Overall, the surgical mask and N95 respirator are two commonly found face covering that will give you protection against the pandemic. It is important to keep in mind that although our immune system provides us with innate immunity, a defense that is active immediately upon infections, and adaptive immunity, an acquired immunity of typically a slow response. Because adaptive immunity is a slower response, for the Covid-19 virus, it is typical to take around two weeks for your body to develop antigens. That being said, masks are a significant precaution against contracting the virus. Lastly, both of these masks are approved by the CDC and are seen in the medical field and in everyday life and can protect you from unwanted pathogens. 




Do Birds Think Like Us?

Contrary to popular belief, a bird’s brain is indeed intelligent. Pigeons are able to identify the painting of Picasso and Monet, with training and ravens are able to identify themselves in a mirror. For a long time, it was believed that bird brains are not complex, however, according to an article from Scientific American, recently it has been discovered that bird brains have many similarities to the brains of mammals. 

The neocortex is the outer layer of the brain that allows cognition and creativity, in mammals. Although the brains of birds hold a different shape, new research can compare their structure to the neocortex in mammals. It is found that the layout of the brain is similar to humans, explaining their advanced behavior and abilities. Originally, it was believed that avian brains were a  group of neurons located in a region known as DVR, and an individual nucleus called the wulst, whereas mammal brains consist of six layers with columns of neurons that transfer information horizontally and vertically. These clusters of neurons, each contained a nucleus which ultimately allows for the production of proteins in the cell. However, In a study done by, senior author Onur Güntürkün, a neuroscientist at Ruhr University Bochum in Germany, along with his colleagues they discovered that, ”in both pigeons and barn owls, these brain regions are constructed much like our neocortex, with both layerlike and columnar organization—and with both horizontal and vertical circuitry” (Stetka). This research rejects the once accepted understanding of avian brains. Additionally, “We can now claim that this layered, corticallike organization is indeed a feature of the whole sensory forebrain in most, if not all, birds,” says Martin Stacho, co-lead author of the study and Güntürkün’s colleague at Ruhr University Bochum. Ultimately, it is confirmed that the DVR of avion brains is related to the cortex of mammal brain, thus explaining many of birds unique abilities. Although this theory was suggested by Harvey Karten in the 60s, it was not supported, but new this research credits Kartens hypothesis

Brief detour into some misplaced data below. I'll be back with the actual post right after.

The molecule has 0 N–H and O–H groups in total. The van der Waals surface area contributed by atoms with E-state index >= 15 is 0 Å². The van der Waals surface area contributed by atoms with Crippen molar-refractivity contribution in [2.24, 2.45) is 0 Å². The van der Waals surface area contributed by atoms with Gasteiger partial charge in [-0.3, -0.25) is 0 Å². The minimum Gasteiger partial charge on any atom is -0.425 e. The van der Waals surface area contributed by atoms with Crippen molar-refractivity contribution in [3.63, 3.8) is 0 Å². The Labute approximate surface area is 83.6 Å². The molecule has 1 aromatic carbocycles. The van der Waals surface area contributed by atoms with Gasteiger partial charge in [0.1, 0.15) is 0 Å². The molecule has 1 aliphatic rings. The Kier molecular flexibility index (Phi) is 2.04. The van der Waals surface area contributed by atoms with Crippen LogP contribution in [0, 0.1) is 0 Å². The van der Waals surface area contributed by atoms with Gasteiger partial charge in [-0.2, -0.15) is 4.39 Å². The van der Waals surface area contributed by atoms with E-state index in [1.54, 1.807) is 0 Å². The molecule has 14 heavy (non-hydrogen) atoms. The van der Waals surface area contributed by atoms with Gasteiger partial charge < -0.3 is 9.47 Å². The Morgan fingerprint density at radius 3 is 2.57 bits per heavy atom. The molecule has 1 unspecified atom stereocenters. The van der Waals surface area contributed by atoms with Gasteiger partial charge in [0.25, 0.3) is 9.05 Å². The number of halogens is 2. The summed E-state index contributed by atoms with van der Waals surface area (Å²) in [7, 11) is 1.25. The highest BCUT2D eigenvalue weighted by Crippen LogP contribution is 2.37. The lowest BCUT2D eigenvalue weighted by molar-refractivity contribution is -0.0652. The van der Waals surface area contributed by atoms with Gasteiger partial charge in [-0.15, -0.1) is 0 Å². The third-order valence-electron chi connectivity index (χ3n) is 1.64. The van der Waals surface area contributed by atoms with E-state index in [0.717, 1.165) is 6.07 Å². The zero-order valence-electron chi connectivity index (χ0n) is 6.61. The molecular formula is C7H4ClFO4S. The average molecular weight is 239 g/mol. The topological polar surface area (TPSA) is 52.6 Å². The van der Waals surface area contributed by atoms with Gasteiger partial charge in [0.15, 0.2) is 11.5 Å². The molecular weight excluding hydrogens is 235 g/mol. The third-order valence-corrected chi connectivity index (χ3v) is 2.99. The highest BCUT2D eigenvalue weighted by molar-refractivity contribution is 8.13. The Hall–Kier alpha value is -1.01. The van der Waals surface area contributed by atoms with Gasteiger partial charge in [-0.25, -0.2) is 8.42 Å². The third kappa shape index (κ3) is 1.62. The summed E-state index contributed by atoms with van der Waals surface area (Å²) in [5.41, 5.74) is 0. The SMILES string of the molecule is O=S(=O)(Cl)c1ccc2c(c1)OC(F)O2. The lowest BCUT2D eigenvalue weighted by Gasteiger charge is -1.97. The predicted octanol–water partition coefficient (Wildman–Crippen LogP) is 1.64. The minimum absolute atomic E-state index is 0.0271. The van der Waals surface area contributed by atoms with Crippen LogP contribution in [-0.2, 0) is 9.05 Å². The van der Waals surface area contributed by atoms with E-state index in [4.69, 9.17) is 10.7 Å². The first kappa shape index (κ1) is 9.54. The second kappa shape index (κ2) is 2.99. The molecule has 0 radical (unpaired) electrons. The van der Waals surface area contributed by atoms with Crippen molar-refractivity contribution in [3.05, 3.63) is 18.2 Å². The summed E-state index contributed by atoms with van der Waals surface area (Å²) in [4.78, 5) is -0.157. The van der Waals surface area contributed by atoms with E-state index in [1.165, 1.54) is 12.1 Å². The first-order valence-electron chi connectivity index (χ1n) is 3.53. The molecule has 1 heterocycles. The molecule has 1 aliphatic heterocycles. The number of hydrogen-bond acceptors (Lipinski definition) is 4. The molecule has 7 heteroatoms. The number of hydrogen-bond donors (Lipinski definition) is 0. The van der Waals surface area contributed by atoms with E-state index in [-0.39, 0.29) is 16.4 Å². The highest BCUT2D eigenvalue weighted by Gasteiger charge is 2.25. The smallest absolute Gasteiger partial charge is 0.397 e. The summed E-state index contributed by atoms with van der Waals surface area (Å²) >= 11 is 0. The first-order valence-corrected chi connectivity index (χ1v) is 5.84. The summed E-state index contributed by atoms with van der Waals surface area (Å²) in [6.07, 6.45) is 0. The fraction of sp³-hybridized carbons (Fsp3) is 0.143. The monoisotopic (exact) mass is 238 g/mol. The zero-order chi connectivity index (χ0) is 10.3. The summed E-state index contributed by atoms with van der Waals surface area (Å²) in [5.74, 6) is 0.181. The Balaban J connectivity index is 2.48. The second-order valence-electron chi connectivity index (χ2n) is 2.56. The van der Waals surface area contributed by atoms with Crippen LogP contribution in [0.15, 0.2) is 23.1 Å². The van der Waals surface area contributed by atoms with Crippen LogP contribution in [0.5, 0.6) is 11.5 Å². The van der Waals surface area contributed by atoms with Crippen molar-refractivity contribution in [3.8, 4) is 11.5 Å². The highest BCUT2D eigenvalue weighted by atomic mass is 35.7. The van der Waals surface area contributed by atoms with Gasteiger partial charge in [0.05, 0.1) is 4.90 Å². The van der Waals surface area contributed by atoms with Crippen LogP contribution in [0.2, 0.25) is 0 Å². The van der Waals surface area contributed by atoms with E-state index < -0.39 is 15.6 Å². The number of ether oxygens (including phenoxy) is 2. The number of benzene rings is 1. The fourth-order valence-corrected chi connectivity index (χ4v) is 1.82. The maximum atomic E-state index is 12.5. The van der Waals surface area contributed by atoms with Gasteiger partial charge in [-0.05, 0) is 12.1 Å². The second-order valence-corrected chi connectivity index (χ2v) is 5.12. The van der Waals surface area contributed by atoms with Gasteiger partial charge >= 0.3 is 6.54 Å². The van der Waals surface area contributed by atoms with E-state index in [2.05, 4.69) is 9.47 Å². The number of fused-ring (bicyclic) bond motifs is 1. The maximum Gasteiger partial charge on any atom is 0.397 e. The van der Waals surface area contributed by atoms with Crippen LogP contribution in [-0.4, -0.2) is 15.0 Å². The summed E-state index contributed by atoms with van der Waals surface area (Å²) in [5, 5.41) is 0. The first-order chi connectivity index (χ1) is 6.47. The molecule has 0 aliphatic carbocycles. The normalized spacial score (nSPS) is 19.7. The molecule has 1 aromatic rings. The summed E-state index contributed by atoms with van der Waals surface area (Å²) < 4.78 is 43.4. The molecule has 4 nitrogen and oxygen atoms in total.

This new discovery raises more questions of the possibility of sensory consciousness in avian brains and ancient animal brain evolution. The latest common ancestor of birds and mammals are reptiles, from 320 million years ago, and its brain is believed, “it wasn’t like the neocortex or the DVR. It was probably something in between that, in mammals, developed a six-layered neocortex and, in birds, to the wulst and DVR”, said Martin Stacho.


With the current discoveries on bird brains, new possibilities are being researched and many scientist are realizing that our brains may hold more similarities to different animals than previously believed.